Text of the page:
Julie – yes!!

    Andrea – Oh, that’s interesting and fast – although I quite love using the entire lemon. I’d love to learn to preserve them whole.

    Margie – shouldn’t be too hard to procure those lemons where you are, right?

    Sally – I also love them in salads!

    jo-lyn – sooo good.

    Ashley – wow, you must have some super foodie friends because I can only think of a handful of people around here that would be excited to receive these as a gift :)

    Jane – Never thought to purée them for dressing, but it totally makes sense.

    Add a Little Love – thanks!

    Mel – yeah, it may be hard to find in some locations. But to be honest, these taste soooo much better than store bought preserved lemons anyway.

    Na – I’m going to have to do that chicken recipe (the lamb meatballs sound amazing too)

    Tony – that is SO awesome! Thanks for the little cultural lesson, Tony. I love that!

    Cathy – they’re lovely. Really lovely.

    Cooking Rookie – thanks!

    Dianna – yay! I hope it works for ya!

  21. Romy says:

    You can also make a terrific little lemonade with preserved lemons, which from memory is a very Vietnamese drink. I don’t know anyone else who would drink it but I’ve drank preserved lemon lemonade since I was a kid. When i force people to drink it, much like avocado sinh to, they always remark that it tastes like cumquats though? The basic recipe goes something like, mash/blend the preserved lemon in enough sugar to cover the preserved lemon, once happy with the texture of mush, dissolve with a small amount of hot water, add lime/lemon juice to taste and top with cold water and ice. The preserved lemon adds a fantastic tang to the lemonade.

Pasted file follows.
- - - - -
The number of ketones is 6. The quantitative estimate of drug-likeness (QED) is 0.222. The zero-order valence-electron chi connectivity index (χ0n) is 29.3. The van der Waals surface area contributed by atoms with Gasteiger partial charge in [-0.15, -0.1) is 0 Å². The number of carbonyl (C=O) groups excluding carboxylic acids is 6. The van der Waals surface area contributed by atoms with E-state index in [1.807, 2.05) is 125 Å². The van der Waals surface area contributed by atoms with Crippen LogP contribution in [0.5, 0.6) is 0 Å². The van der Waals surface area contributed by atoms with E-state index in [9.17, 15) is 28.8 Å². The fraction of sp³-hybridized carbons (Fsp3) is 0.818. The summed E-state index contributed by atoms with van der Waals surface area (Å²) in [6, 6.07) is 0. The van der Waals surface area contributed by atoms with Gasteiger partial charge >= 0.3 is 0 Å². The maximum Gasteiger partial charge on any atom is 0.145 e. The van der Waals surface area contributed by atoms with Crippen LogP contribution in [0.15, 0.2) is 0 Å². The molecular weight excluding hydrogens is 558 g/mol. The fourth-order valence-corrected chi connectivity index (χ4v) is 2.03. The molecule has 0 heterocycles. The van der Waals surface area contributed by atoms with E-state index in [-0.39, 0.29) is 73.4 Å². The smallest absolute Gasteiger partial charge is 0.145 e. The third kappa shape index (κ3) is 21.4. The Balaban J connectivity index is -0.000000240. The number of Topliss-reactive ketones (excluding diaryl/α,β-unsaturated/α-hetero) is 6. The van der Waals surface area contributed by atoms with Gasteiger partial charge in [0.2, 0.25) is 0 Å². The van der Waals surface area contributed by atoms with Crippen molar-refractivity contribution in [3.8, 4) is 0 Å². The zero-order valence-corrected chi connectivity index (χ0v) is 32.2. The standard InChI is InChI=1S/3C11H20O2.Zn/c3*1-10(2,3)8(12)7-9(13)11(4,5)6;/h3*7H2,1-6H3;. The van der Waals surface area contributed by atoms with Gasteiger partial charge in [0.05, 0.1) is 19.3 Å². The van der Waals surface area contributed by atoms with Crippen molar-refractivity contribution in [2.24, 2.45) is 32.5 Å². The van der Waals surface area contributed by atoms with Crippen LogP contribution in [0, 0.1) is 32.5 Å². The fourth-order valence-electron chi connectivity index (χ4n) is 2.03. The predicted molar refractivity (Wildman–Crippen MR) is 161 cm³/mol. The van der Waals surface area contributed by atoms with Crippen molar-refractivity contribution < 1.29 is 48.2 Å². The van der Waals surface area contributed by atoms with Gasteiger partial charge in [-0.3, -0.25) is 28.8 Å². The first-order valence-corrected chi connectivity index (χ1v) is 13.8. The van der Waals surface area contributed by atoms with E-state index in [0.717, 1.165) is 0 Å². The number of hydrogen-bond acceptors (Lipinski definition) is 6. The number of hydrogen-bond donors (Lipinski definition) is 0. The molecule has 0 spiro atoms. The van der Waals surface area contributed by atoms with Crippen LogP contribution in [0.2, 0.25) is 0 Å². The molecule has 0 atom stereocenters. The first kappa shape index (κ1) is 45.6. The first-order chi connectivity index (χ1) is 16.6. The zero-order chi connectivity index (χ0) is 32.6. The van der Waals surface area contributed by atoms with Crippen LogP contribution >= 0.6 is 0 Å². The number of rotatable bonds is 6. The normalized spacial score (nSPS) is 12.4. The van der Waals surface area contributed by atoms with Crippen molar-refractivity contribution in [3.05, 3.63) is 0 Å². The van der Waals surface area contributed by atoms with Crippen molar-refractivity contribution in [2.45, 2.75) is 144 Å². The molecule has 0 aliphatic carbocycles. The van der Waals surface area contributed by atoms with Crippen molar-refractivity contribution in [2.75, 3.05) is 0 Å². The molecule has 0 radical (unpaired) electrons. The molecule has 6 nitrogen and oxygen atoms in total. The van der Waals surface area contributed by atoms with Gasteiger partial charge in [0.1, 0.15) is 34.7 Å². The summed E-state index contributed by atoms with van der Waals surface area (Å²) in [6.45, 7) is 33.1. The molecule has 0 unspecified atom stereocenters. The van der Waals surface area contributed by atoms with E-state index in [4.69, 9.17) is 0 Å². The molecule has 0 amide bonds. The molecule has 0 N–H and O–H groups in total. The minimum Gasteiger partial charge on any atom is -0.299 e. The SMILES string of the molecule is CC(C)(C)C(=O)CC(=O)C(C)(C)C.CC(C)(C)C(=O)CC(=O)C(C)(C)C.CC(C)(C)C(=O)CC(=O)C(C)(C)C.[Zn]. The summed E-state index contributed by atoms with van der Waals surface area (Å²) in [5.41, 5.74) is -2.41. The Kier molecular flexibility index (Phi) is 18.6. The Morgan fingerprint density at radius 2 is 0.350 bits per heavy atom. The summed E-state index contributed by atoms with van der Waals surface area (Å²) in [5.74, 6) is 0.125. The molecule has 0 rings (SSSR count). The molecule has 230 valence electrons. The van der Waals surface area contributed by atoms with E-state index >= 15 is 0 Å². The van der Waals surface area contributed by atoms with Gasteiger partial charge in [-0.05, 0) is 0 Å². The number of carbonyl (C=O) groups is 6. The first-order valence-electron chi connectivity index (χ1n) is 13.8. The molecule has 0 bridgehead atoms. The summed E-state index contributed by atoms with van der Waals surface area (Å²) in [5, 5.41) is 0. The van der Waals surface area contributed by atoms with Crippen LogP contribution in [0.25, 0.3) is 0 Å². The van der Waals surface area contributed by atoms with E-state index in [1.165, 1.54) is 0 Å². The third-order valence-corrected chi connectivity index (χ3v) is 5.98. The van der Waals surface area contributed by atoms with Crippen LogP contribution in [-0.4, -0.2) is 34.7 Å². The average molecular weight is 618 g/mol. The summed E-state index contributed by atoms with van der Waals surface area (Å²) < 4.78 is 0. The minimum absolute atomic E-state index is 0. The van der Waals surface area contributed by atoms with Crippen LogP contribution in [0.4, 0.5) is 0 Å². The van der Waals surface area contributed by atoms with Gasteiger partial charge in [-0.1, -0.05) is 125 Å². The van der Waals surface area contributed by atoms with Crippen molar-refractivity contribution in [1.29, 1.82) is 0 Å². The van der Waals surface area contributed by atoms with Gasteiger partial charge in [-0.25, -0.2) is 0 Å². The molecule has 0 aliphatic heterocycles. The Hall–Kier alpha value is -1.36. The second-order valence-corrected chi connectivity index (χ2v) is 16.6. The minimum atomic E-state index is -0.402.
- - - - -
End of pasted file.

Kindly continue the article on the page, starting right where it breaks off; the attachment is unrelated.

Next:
22. jenyu says:

    Romy – thanks for the tip. I will have to try that some day.

  23. Donna Purcell says:

    Can you tell me if anyone has ever made presrved limes? Can you do the same thing as the preserved lemons? Thanks.

  24. jenyu says:

    Donna – I don’t know, I’ve never tried it nor seen it. Sounds good though, doesn’t it?

  25. Robbie White says:

    I used to make these about 20 years ago. I kept some of the jars for 3 – 4 years and eventually the lemons turned an amber colour and the juice set into a beautiful clear amber-coloured jelly. I only ever kept them in a cupboard in the dark; I didn’t refrigerate and they only tasted better and better with the passing of time.
    So my tips are to never throw them out, never refrigerate and enjoy.